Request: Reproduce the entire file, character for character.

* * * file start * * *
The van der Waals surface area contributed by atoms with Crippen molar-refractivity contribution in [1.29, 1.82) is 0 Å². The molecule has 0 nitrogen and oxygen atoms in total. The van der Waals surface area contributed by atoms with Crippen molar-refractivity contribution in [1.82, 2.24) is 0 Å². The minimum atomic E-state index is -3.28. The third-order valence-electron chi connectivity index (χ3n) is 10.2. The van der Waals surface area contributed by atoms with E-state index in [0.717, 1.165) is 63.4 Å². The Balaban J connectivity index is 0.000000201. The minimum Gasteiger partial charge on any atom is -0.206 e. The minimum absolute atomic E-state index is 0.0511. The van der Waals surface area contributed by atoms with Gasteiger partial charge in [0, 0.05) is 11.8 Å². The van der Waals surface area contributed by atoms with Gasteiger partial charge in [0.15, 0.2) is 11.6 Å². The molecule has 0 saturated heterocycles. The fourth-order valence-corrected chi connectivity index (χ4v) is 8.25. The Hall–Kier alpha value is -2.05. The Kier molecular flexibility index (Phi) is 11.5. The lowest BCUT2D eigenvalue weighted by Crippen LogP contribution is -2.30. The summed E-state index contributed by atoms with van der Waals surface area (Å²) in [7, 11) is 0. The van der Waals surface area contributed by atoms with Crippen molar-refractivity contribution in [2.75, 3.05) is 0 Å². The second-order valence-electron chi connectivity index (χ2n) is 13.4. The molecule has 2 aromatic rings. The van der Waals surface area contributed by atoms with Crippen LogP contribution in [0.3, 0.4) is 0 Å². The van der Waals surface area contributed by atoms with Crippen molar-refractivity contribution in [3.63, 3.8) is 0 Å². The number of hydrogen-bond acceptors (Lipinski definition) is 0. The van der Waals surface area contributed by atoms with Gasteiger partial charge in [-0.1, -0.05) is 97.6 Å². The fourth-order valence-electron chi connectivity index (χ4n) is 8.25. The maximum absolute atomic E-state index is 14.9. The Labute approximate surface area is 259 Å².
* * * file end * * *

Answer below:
The van der Waals surface area contributed by atoms with Crippen molar-refractivity contribution in [1.29, 1.82) is 0 Å². The molecule has 0 nitrogen and oxygen atoms in total. The van der Waals surface area contributed by atoms with Crippen molar-refractivity contribution in [1.82, 2.24) is 0 Å². The minimum atomic E-state index is -3.28. The third-order valence-electron chi connectivity index (χ3n) is 10.2. The van der Waals surface area contributed by atoms with E-state index in [0.717, 1.165) is 63.4 Å². The Balaban J connectivity index is 0.000000201. The minimum Gasteiger partial charge on any atom is -0.206 e. The minimum absolute atomic E-state index is 0.0511. The van der Waals surface area contributed by atoms with Gasteiger partial charge in [0, 0.05) is 11.8 Å². The van der Waals surface area contributed by atoms with Gasteiger partial charge in [0.15, 0.2) is 11.6 Å². The molecule has 0 saturated heterocycles. The fourth-order valence-corrected chi connectivity index (χ4v) is 8.25. The Hall–Kier alpha value is -2.05. The Kier molecular flexibility index (Phi) is 11.5. The lowest BCUT2D eigenvalue weighted by Crippen LogP contribution is -2.30. The summed E-state index contributed by atoms with van der Waals surface area (Å²) in [7, 11) is 0. The van der Waals surface area contributed by atoms with Crippen molar-refractivity contribution in [2.75, 3.05) is 0 Å². The second-order valence-electron chi connectivity index (χ2n) is 13.4. The molecule has 2 aromatic rings. The van der Waals surface area contributed by atoms with Crippen LogP contribution in [0.3, 0.4) is 0 Å². The van der Waals surface area contributed by atoms with Crippen molar-refractivity contribution in [3.63, 3.8) is 0 Å². The number of hydrogen-bond acceptors (Lipinski definition) is 0. The van der Waals surface area contributed by atoms with Gasteiger partial charge in [-0.1, -0.05) is 97.6 Å². The fourth-order valence-electron chi connectivity index (χ4n) is 8.25. The maximum absolute atomic E-state index is 14.9. The Labute approximate surface area is 259 Å².